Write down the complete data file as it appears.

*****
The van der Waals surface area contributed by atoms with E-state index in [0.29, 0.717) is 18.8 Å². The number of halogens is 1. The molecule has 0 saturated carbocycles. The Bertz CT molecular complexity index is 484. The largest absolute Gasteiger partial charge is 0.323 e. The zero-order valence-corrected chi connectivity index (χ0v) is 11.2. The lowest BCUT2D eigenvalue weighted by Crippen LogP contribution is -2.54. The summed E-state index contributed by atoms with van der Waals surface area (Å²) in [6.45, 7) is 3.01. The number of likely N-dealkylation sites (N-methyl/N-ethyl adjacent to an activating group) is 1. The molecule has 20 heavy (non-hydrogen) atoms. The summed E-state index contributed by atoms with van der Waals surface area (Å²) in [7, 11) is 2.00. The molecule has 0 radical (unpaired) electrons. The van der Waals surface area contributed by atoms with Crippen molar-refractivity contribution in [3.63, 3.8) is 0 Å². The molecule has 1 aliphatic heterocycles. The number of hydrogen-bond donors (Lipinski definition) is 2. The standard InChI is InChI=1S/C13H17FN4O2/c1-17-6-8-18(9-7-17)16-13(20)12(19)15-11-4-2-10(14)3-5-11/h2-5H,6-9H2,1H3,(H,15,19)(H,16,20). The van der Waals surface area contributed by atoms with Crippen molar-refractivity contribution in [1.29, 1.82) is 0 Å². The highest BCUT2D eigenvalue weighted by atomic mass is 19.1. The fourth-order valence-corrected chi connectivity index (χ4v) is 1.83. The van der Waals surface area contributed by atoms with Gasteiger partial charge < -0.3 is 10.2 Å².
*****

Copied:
The van der Waals surface area contributed by atoms with E-state index in [0.29, 0.717) is 18.8 Å². The number of halogens is 1. The molecule has 0 saturated carbocycles. The Bertz CT molecular complexity index is 484. The largest absolute Gasteiger partial charge is 0.323 e. The zero-order valence-corrected chi connectivity index (χ0v) is 11.2. The lowest BCUT2D eigenvalue weighted by Crippen LogP contribution is -2.54. The summed E-state index contributed by atoms with van der Waals surface area (Å²) in [6.45, 7) is 3.01. The number of likely N-dealkylation sites (N-methyl/N-ethyl adjacent to an activating group) is 1. The molecule has 20 heavy (non-hydrogen) atoms. The summed E-state index contributed by atoms with van der Waals surface area (Å²) in [7, 11) is 2.00. The molecule has 0 radical (unpaired) electrons. The van der Waals surface area contributed by atoms with Crippen molar-refractivity contribution in [3.63, 3.8) is 0 Å². The molecule has 1 aliphatic heterocycles. The number of hydrogen-bond donors (Lipinski definition) is 2. The standard InChI is InChI=1S/C13H17FN4O2/c1-17-6-8-18(9-7-17)16-13(20)12(19)15-11-4-2-10(14)3-5-11/h2-5H,6-9H2,1H3,(H,15,19)(H,16,20). The van der Waals surface area contributed by atoms with Crippen molar-refractivity contribution in [1.29, 1.82) is 0 Å². The highest BCUT2D eigenvalue weighted by atomic mass is 19.1. The fourth-order valence-corrected chi connectivity index (χ4v) is 1.83. The van der Waals surface area contributed by atoms with Gasteiger partial charge < -0.3 is 10.2 Å².